I wasn’t raised with a template for standard family interactions myself, so I had that ‘I don’t even know what this should look like’ reaction. Then I was able to spend a good amount time around a few different families with healthy working relationships—observing them in their natural habitats, so to speak—which helped. Reading about how to interact in healthy family situations was helpful too.

Learning to write family relationships does seem to take a lot of practise, time, and research, or at least it has for me. There are definitely not an excess of examples in modern media…the guideline for couples in films seems to be that at least one oughtn’t to survive to the end of the film, generally speaking. And of course YA and children’s books, and fantasies generally, are strung with an extraordinarily long line of orphans, evil step-parents, and the like. So it’s hard because the framework of ‘oh, good writing about family might look like X’ isn’t necessarily there. But maybe also consider seeking out stories with or about families, and taking apart the interactions there to see what you feel works and what doesn’t?


#7

In my own experience, there’re some “stages” of these emotion trains depending on your age.
FYI, I’m a firstborn of two brothers.

When I were very young, around 5 y.o. to 7, your parents will show strong emotion of love and caring. Even abusing myself is the part of that “loving and caring.” My parents said it was because “I were doing something totally wrong” and they want to show me that it’s something inappropriate.

When I’m grown up, around 12 y.o., my brother born. And my dad who used to lash me with that thick leather belt (ah, memories :laughing:) begins to go easy. No more belt. Well, he do pinch my thigh sometimes (and it’s hurt as hell. He has such a thick fingers)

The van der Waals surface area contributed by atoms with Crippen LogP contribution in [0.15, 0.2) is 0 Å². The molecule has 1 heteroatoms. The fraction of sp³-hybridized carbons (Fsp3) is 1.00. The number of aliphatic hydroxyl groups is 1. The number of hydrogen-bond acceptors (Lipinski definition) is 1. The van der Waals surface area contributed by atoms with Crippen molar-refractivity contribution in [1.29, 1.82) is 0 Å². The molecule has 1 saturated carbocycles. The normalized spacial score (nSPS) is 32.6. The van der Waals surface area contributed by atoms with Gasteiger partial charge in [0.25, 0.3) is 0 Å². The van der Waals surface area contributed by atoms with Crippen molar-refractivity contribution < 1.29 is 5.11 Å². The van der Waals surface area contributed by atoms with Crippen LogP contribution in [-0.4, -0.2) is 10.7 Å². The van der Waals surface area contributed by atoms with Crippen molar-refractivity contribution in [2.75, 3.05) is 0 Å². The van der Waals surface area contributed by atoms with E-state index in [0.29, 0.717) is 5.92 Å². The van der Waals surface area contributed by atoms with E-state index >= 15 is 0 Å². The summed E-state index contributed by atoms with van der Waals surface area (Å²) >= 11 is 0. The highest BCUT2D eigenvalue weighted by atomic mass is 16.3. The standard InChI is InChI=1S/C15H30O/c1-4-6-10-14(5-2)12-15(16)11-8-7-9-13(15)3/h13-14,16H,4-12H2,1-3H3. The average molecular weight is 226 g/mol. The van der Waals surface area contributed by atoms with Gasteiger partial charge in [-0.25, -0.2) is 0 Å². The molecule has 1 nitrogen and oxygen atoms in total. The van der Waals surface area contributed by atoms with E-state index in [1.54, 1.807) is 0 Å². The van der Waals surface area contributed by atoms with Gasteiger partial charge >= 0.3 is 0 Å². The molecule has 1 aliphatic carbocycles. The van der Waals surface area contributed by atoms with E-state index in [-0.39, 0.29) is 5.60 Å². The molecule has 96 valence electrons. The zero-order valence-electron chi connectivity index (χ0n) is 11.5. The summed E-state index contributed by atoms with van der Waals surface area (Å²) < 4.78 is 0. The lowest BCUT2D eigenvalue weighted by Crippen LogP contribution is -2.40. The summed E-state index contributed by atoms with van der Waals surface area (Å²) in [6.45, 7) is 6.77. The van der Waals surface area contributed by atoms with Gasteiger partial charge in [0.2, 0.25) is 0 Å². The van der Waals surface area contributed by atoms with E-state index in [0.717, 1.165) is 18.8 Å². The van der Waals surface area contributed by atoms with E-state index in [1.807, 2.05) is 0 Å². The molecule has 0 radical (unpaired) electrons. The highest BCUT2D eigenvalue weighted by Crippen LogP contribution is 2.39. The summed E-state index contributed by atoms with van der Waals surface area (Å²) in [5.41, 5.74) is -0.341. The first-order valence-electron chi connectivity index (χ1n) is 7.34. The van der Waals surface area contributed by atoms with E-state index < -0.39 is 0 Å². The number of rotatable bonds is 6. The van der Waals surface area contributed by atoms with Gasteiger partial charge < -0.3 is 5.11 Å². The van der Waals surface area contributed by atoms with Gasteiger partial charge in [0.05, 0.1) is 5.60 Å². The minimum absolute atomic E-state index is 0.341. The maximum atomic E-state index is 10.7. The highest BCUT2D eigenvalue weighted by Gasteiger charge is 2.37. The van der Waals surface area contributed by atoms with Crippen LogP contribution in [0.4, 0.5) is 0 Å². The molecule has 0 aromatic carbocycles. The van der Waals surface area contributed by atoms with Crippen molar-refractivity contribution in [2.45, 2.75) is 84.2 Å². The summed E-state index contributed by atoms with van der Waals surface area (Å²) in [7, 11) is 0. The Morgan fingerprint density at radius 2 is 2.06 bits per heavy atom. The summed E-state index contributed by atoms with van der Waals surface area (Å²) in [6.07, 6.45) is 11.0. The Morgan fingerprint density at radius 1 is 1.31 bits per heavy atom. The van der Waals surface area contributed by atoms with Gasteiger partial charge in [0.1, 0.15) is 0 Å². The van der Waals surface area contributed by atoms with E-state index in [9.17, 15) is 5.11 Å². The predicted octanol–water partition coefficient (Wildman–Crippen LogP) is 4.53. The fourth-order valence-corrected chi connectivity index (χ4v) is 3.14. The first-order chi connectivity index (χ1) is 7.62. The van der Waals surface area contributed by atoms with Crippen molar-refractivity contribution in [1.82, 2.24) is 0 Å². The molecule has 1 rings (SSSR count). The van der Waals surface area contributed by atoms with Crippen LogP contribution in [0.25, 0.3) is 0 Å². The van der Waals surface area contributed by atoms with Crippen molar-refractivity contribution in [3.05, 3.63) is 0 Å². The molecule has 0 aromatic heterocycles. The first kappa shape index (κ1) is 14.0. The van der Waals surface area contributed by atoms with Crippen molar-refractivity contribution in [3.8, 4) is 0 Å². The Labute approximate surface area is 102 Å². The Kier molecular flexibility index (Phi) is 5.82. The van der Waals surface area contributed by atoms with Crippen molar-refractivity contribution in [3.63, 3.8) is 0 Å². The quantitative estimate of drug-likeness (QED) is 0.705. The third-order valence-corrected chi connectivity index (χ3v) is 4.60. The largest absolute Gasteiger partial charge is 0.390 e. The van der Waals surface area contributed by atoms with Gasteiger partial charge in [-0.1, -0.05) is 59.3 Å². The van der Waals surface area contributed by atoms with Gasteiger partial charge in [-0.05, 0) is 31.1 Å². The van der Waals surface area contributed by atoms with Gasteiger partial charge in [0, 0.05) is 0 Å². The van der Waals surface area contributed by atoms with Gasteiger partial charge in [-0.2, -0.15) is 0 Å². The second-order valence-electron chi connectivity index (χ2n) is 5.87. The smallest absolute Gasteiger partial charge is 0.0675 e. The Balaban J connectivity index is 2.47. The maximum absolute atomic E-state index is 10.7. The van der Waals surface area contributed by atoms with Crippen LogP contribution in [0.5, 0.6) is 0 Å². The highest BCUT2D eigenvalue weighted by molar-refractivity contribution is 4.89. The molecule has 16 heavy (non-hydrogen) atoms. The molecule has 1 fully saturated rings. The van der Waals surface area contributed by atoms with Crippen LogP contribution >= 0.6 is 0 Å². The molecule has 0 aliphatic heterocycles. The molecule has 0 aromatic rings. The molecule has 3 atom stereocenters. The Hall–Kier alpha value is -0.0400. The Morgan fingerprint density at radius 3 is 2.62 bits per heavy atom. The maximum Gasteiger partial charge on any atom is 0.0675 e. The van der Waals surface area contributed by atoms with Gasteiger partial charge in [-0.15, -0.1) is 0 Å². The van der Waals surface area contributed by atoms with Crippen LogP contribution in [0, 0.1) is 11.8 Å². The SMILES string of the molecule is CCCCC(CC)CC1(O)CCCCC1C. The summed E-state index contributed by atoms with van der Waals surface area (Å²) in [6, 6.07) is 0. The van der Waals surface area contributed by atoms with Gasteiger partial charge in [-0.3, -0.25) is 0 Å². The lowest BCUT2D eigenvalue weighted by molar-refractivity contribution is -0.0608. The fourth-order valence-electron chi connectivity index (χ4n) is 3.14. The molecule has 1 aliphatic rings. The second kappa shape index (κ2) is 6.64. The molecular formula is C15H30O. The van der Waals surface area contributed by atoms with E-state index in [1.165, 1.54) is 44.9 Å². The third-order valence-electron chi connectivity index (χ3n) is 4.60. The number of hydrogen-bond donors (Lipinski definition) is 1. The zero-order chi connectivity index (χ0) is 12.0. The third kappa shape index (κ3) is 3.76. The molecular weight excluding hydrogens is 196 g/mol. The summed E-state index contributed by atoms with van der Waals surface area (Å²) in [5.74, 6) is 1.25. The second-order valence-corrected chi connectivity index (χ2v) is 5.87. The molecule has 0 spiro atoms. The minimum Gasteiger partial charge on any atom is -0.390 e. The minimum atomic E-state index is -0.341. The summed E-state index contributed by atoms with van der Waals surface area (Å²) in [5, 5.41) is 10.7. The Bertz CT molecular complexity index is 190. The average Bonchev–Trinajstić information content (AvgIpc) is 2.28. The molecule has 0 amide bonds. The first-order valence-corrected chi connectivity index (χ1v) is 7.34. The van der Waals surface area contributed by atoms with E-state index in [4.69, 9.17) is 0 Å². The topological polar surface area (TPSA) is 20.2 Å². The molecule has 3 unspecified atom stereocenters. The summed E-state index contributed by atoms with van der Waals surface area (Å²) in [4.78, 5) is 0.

However, despite those “abuse”, my parents and me begin to develop a more “friendly” relationship. That’s said, my parents as my friend. We talk about school a lot, about friends, about bitter reality of life, and so on.

Now I’m 19. I went to faraway college at 18. The only moments I have to contact with them is either via video-call or when I occasionally return home (which is twice per year). There’s a lot of… well… I call it “heartwarming” moments lately, especially since I’ve some problems with my college :v

Anyway, they told me that they begin to miss me sometimes. Once, my mum called. She said if my dad, who is known for his discipline and stern-ness, often weep when staring to my empty bedroom back at home. And she can’t help it but to feel sad too. And everyone begin to sobbing. Fortunately, being pretty good at breaking the ice, I always told them, “Dad’s crying? Aw, come on. I’ll be home this June/December. I’m waiting for the tempe penyet.” (It’s soy chips grind-ed with traditional chili sauce)

This year, my 'lil bro (he has chubby cheek that one. Love pinching him :grin:) will be having national-exams. I know he’ll need all support he can get and I always offer him help whenever he found some difficulties at answering some questions.

Well, that being said, if you need a living example of healthy family, here I am. :ok_hand:

P.S.: Sorry, I know this isn’t the thread to vent my feelings, but I can’t help it since it’s my story…
my family…

Uh, I know where the door is.


#8

While still on the topic, I’m going to be blunt about this one.
Blood relation will never be the only reason why an MC should care about their family.

As @Snoe mentioned, it’s the emotional response.
See? the emotional response. Just like your other normal NPC.

The only privileges the MC owns if they have a blood relation with someone, is that they might meet with their family more often, or they will tolerate their sibling’s act more, and so on.

Even a foster-child having a healthy relationship with their current family will still have the benefits of the blood-related one.


#9

@Szaal has a really good point, family isn’t only contained to blood relations either (though that’s the norm) consider that my closest friend is part of my family as much as my pets are.

TO put things in a general perspective maybe I shall tell a tale!

A few of you know already that I am hormonally challenged to the point where I’m somewhere between male and female. I like to be called an Androgyne. I say this because it plays a big part in my less than normal childhood